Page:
Stepping Up to Be Counted – Christina Chew

Fresh face Christina Chiew may only be 26 years old but she already feels strongly about the need for real and lasting change in her beloved home state of Sarawak. This young lady who hails from the bustling town of Sibu has lived in the state capital Kuching for the last six years after attending UNIMAS (Universiti Malaysia Sarawak) in Kota Semarahan.

When she first graduated in 2007, she worked as a research assistant at UNIMAS in 2007 under the supervision of senior lecturer Dr. Affan and also provided chemistry tuition for the students at the university.

The most interesting thing about Christina is that at present, she works for Pending assemblyman and Sarawak DAP Treasurer Violet Yong while still managing to work as a chemical engineer. She credits this to having two employers who are both very understanding and flexible. “I am able to fulfil both my passions at the same time, which is really a blessing,” she says with a smile.

Christina’s educational background is in the area of resource chemistry and she is currently in the process of completing her postgraduate thesis in the field of organic chemistry. However, Christina felt it was important to also work with Violet as her special assistant. “I realised that my passion was to assist the people in a day-to-day context,” she explains. “Currently, my main task is to attend to the public’s complaint as YB Violet’s assistant.”

This involves helping to write complaint letters for the public to various state departments as well as selling The Rocket at the morning market and other places. Besides this, Christina also helps to organise some of the party’s dinners which are held in Kuching. “I also assist with voters’ registration efforts which are conducted regularly at various locations,” she adds.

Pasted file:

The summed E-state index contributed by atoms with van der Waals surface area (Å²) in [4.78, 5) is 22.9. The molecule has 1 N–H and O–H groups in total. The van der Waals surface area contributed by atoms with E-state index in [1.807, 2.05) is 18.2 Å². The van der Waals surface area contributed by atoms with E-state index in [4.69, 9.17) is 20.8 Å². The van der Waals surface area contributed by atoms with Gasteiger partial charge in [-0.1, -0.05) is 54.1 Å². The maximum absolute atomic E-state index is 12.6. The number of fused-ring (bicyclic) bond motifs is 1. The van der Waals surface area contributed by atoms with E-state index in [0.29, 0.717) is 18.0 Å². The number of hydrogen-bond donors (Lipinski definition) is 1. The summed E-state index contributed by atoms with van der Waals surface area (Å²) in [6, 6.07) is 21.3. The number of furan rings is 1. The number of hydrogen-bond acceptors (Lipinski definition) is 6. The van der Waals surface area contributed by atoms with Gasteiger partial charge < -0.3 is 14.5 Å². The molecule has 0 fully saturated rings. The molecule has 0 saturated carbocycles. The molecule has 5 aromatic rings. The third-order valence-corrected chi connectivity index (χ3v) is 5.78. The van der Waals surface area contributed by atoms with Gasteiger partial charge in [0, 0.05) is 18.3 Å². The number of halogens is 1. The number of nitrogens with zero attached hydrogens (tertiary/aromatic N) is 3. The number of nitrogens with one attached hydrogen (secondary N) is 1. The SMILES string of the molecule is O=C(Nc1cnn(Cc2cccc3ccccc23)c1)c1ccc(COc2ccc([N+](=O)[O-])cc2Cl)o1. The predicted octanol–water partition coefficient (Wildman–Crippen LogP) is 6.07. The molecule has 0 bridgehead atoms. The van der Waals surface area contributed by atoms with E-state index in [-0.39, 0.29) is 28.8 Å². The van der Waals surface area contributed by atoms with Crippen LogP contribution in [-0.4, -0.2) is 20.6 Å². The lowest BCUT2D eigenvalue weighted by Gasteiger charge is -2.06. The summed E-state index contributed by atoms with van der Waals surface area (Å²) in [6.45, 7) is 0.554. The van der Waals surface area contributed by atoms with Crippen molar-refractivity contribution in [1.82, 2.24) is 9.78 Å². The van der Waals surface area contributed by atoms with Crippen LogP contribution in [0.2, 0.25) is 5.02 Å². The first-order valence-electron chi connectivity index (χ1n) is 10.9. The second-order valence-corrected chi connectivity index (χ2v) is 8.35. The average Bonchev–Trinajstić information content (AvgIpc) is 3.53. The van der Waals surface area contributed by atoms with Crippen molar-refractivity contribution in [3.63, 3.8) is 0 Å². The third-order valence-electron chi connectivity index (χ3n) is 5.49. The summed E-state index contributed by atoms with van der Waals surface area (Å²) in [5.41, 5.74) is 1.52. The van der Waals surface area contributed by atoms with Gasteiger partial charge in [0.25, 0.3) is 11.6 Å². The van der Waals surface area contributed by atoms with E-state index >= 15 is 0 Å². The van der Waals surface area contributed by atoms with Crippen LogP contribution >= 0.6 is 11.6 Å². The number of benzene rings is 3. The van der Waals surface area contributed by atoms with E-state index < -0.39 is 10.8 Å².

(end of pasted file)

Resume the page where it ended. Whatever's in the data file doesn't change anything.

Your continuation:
“Listening to the people is important as we can only help them once we have gotten to know them. Although I am still new, I try my best to fight for the people and that starts with gaining the trust of both supporters and non-supporters.”
Having joined the party in March, Christina is actually quite new to DAP but she began assisting Violet almost immediately, in April. “I am happy just to be able to help and support the party in whatever ways that I can. There is plenty for me to learn, which I am privileged to pick up through hands-on experiences as YB Violet’s assistant,” she acknowledges.

But why DAP or even politics at all? While many young people are shying away from the “dirt and grime” of the political scene, Christina sees that politics has a direct connection with everyday life, even if we do not think it does. “For instance, the Budget each year affects each of our daily spending habits and our security as a society but we just may not realise it,” she says.

She adds that nowadays, people lack interest in being politically active or even aware because of the unending rise in corruption and indifferent nature of Malaysia’s democracy. “It is not our policies which get corrupt and apathetic, but the people involved in it and the bureaucracy itself. So if I still choose to detach myself from politics, how would I know when our rights are being protected and when they are violated instead?” questions Christina.